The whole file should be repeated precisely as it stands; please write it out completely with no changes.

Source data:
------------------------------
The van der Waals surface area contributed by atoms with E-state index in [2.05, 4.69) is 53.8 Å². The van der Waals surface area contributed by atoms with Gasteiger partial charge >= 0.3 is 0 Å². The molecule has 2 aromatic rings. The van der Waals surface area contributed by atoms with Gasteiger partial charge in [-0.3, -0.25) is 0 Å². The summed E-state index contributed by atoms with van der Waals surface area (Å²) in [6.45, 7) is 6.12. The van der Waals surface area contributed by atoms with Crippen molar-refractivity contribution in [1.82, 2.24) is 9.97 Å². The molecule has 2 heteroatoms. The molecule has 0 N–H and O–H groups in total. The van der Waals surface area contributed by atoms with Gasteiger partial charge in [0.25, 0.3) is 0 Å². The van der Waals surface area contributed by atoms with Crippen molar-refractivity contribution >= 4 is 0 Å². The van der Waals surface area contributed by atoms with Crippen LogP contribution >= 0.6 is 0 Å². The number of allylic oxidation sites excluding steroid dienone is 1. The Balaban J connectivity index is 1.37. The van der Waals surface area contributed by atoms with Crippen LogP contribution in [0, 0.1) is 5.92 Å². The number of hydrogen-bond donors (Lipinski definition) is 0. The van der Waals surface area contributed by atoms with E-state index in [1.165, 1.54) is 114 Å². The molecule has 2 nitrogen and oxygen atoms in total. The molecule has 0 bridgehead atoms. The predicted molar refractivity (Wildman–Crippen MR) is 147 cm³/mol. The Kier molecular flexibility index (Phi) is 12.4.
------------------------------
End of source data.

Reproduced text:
The van der Waals surface area contributed by atoms with E-state index in [2.05, 4.69) is 53.8 Å². The van der Waals surface area contributed by atoms with Gasteiger partial charge >= 0.3 is 0 Å². The molecule has 2 aromatic rings. The van der Waals surface area contributed by atoms with Gasteiger partial charge in [-0.3, -0.25) is 0 Å². The summed E-state index contributed by atoms with van der Waals surface area (Å²) in [6.45, 7) is 6.12. The van der Waals surface area contributed by atoms with Crippen molar-refractivity contribution in [1.82, 2.24) is 9.97 Å². The molecule has 2 heteroatoms. The molecule has 0 N–H and O–H groups in total. The van der Waals surface area contributed by atoms with Gasteiger partial charge in [0.25, 0.3) is 0 Å². The van der Waals surface area contributed by atoms with Crippen molar-refractivity contribution >= 4 is 0 Å². The van der Waals surface area contributed by atoms with Crippen LogP contribution >= 0.6 is 0 Å². The number of allylic oxidation sites excluding steroid dienone is 1. The Balaban J connectivity index is 1.37. The van der Waals surface area contributed by atoms with Crippen LogP contribution in [0, 0.1) is 5.92 Å². The number of hydrogen-bond donors (Lipinski definition) is 0. The van der Waals surface area contributed by atoms with E-state index in [1.165, 1.54) is 114 Å². The molecule has 2 nitrogen and oxygen atoms in total. The molecule has 0 bridgehead atoms. The predicted molar refractivity (Wildman–Crippen MR) is 147 cm³/mol. The Kier molecular flexibility index (Phi) is 12.4.